A Second Quarter Stretching Part 3: Men on a Wire

By this point in the series, I hope you feel welcome and have a sense of what’s going on–so I won’t bore you with the aformentioned pleasantries.  One of the perennial questions about the MAPH program is something along the lines of “Just how rigorous, intense, stressful, or otherwise challenging is the program, really?”  Many, many posts trotting out work I’ve done in the program, discussing the school’s evaluative process, and trying to suggest ways students can prepare themselves in advance of showing up–I hope–have gone some distance toward answering the “hard” question.  However, second quarter revealed an entirely new stress inducing challenge: balancing the demands of graduate level classes with the thesis writing process.  So, this post will attempt to elucidate coping mechanisms meant to enhance your calm, John Spartan.

Wo(Men) on a Wire


I took classes this quarter that aligned closely with my interests, which align closely with my thesis. To that end, I was able to overlap my thesis work and my class work in many cases. At least during the first half of the quarter. As the quarter went on, I was getting a little tired of doing non-stop thesis-related work and tried to branch out more in my classes. This had the unfortunate side effect, especially for someone who gets wildly interested in things, of distracting me from my thesis here and there. But along with my new, class-fueled interests, I maintained my excitement for my thesis project. I’m lousy at time management for my projects at times, so there were points where I was rabid about my classwork that I let the thesis work slide a little, and vice-versa. Had I another year to do this program, I suspect I would have learned a better balance. As it was, taking it all quite seriously was the most important part of ensuring that everything got (at least most of) the attention it required.


I think Bills approach is indicative of the “normal” approach taken by the majority of MAPHers–and it is also one of the programs (few) shortcomings.  That is, while the degree awarded is a very broad Masters of Humanities, Chicago’s MA–just like most Ph.D. programs–tends to narrow a student’s focus very quickly.  I came into the program intending to balance art history, philosophy, and linguistic theory classes, but quickly discovered that I had only seven course slots available to be filled out of the nine allotted to me–one is consumed by Core and the other by Thesis Workshop.  As part of my goal was to get into a Philosophy Ph.D. program, I was warned that I needed to take as many survey type philosophy courses as possible (balancing Analytic and Continental concerns of course).  However, I quickly realized that those were the only courses I’d have time to take.  So much for mixing and matching courses from all over the humanities!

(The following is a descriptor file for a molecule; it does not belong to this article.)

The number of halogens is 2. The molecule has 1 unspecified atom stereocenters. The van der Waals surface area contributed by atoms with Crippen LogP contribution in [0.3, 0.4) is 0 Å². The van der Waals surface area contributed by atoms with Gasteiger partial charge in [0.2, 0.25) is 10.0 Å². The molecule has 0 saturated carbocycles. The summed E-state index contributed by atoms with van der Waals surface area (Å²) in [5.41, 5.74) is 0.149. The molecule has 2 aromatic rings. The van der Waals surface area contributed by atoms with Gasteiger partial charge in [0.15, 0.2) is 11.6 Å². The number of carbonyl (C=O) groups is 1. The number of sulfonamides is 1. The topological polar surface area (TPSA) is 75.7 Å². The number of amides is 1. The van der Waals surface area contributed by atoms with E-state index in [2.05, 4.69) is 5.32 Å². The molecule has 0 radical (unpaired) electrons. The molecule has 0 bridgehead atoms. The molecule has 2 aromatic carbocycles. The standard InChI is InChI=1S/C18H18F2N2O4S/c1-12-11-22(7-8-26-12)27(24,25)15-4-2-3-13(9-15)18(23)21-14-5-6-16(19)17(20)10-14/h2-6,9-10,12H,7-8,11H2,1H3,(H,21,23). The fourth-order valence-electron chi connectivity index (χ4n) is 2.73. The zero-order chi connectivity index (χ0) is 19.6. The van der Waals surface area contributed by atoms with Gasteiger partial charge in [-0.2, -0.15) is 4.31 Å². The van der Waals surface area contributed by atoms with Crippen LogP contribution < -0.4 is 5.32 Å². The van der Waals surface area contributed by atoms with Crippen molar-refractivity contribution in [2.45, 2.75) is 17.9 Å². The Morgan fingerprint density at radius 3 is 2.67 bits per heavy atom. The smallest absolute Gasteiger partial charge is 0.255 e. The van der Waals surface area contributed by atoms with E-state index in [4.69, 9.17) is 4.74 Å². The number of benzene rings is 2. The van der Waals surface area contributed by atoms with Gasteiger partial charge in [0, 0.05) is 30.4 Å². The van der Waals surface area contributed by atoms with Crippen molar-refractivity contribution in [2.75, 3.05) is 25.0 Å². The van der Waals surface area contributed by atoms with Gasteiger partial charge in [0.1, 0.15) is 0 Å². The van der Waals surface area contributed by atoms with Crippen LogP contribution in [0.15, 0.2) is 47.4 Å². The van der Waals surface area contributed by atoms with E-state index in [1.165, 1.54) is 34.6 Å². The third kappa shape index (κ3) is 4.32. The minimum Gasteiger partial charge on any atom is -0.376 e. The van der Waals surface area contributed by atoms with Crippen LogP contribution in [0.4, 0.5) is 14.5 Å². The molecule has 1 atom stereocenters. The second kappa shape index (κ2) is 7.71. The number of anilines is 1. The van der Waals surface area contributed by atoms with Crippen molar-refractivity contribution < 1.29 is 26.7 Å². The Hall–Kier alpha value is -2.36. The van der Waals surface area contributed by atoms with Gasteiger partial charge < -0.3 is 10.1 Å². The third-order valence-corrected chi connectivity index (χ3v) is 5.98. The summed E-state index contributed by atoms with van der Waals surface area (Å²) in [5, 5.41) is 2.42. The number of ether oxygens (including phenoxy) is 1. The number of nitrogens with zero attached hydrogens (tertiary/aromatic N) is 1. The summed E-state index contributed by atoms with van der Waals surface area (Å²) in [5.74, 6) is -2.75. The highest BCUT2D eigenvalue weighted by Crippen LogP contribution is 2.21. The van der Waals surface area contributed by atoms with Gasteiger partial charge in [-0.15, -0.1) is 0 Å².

As my thesis began to take shape I naturally looked to aesthetics-based philosophy courses, but found the offerings to be few and far between–really only one in the entire year I’ll be in Chicago.  As a result there is precious little alignment between my thesis and the courses I’ve taken.  The thesis has become ethical–but I’ve taken no ethics courses.  The linguistic classes have been largely analytic, but the approach taken to communication in the thesis is much more continental.  End result, I spent much of second quarter feeling stuck between the “rock” of my seminar papers and the “hard place” of my thesis.

To put this in perspective, my friend currently working through a Ph.D. at Boston College, Robert Minto notes in the comments section here that less “plus-y,” more relaxed Masters programs tend to place “a heavier emphasis upon acquiring competence in the history of philosophy” where MAPHers take part in the same race to specialization common to Chicago’s Ph.D.  Now, I’ve worked hard to balance analytic and continental but I’ve failed utterly to balance ancient and contemporary, pragmatist and theoretical/transcendent approaches, and obviously courses related to my thesis and courses related to my interests.

So, while Bill, like Philippe Petit, managed to walk the tight-rope strung between the World Trade Center Towers, I fell off and hung myself with it–metaphorically speaking.

Tomorrow – Part Four: After all this, you want a job, too?


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